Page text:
Damas Eatery, Newly Opened on Cleveland’s West Side and Owned by Syrian Immigrants, Is Already Putting Down Solid Roots

The restaurant found a home in the former Kifaya's Kitchen space

click to enlarge Damas Eatery, Newly Opened on Cleveland’s West Side and Owned by Syrian Immigrants, Is Already Putting Down Solid Roots
Photo by Doug Trattner

Kifaya's Kitchen was a dream come true for Kifaya Mohamed. After fleeing Somalia as a refugee, Mohamed made her way through Yemen, eventually settling in Cleveland where she was able to open a restaurant that showcased the foods of her homeland.

After eight years, Mohamed was ready to move on from the restaurant grind, but in a symbolic passing of the torch, she placed the restaurant into the hands of another passionate immigrant. Yaseen Allaham, who fled war-torn Syria, has taken over the westside restaurant and in July opened Damas Eatery.

“We left Syria as refugees, lived in Jordan as temporary residents and then came to America in 2016,” Allaham explains. “Before we came to America they asked us if there were any specific states that we would like to go to. But we didn’t know anyone in America, so we let them choose for us and they chose Cleveland.”

Allaham says that both he and his brother, who helps run the shop, have considerable restaurant experience. During a search for potential spaces, Kifaya’s Kitchen became available. The family improved the kitchen and renovated the small dining room by painting the walls, installing new ceiling tiles and adding some mementos from the Old Country.

“Our decorations were inspired by Old Damascus, which is the oldest continuously inhabited city in the world,” he adds.

Allaham describes the local Syrian community as “fairly small” but tight knit. Now, thanks to Damas, those families have a place to go for comforting, traditional and often celebratory dishes that taste of home. While a Syrian restaurant might sound inaccessible to outsiders, a large part of the menu will be instantly recognizable to most local diners. But that doesn’t mean the flavors will be commonplace.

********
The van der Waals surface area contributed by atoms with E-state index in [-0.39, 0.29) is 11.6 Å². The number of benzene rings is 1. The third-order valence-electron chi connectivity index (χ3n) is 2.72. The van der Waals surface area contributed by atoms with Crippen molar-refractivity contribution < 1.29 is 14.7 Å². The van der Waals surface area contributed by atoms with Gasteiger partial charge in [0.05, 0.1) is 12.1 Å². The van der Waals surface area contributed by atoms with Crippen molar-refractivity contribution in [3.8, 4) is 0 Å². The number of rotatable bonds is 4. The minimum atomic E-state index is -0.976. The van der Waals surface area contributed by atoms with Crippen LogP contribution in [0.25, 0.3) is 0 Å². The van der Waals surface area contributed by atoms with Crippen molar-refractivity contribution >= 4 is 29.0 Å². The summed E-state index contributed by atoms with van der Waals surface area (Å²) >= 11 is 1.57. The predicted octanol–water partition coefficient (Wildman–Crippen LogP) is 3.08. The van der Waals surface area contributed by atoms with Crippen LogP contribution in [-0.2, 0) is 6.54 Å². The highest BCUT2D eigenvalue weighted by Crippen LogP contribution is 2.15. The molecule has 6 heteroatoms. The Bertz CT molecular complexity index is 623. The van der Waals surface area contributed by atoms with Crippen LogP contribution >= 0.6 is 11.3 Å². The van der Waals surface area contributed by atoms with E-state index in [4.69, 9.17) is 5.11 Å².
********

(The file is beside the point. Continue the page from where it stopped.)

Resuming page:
“If you’re familiar with Lebanese food, you will be familiar with 80 percent of our menu,” says Allaham. “It’s mostly Mediterranean, so many of the items won’t be unfamiliar. Like the hummus, falafel, tabbouli and kibbeh – there are a lot of familiar foods. But even though it looks like Lebanese, it has a special taste.”

A special taste indeed. I’ve enjoyed buckets of falafel in Cleveland over the years, but the version served here ($3.99) is truly unique. The patties are darker, crunchier and nuttier than most. They are served with tahini and some of the silkiest hummus I’ve ever tasted. Same goes for the stuffed grape leaves ($5.99), which have the unmistakable look of homemade. Stuffed with lemony seasoned rice, and sticky from a pomegranate glaze, the mini logs are irresistible.

When you crack open the kibbeh ($9.99) – golden brown, football-shaped pastries – they emit an aromatic puff of steam that signals good things to come. The just-fried pockets are filled with seasoned ground meat and pine nuts, which provide great textural contrast to the crispy shell.

While speaking with Allaham on the phone in advance of my visit, the owner described a dish of which he felt particularly proud.

“Fatteh is a traditional dish that we eat on weekends,” he told me. “I don’t think anyone has ever made this in Cleveland.”

After the wide bowl ($14.99) is placed on the table, the contents are topped with bubbling-hot ghee and toasted cashews straight from a small saucepan. Down below is a deliriously rich and delicious mixture of warm chickpeas, creamy yogurt sauce, and toasted pita chips, which soak it all up. On the side is a platter of raw and pickled vegetables.

As triumphant as the fetteh was, it’s the goat mandi ($19.99) that will beckon me back. Arranged on a bed of fluffy, seasoned rice are meaty pieces of bone-in goat. Expertly cooked, the meat has a mellow, sweet, lamb-like flavor and it separates easily from the bone. Damas offers a variety of sauces to enhance the foods, including a spicy pepper puree and a sweeter one made from roasted peppers.

In the coming weeks, the owners will install a vertical spit in the kitchen for cooking shawarma, which will make its way into sandwiches and dinner plates. An oven, too, will be added for baked items like za’atar-topped flatbreads, cheese pies and spinach pies.

So far, reports Allaham, the feedback has been unanimously upbeat, with positive feedback on the food, setting and service from those who know it the best. Next, the owners will turn their attention to a new patio. And after that, additional locations could come to fruition.

“We’re planning to expand if we’re successful,” he says.

Damas Eatery
3650 W. 117th St., Cleveland
Like this story?
SCENE Supporters make it possible to tell the Cleveland stories you won’t find elsewhere.
Become a supporter today.

About The Author

Douglas Trattner

For 20 years, Douglas Trattner has worked as a full-time freelance writer, editor and author. His work on Michael Symon's "Carnivore," "5 in 5" and “Fix it With Food” have earned him three New York Times Best-Selling Author honors, while his longstanding role as Scene dining editor garnered the award of “Best...
Scroll to read more Food News articles


Join Cleveland Scene Newsletters

Subscribe now to get the latest news delivered right to your inbox.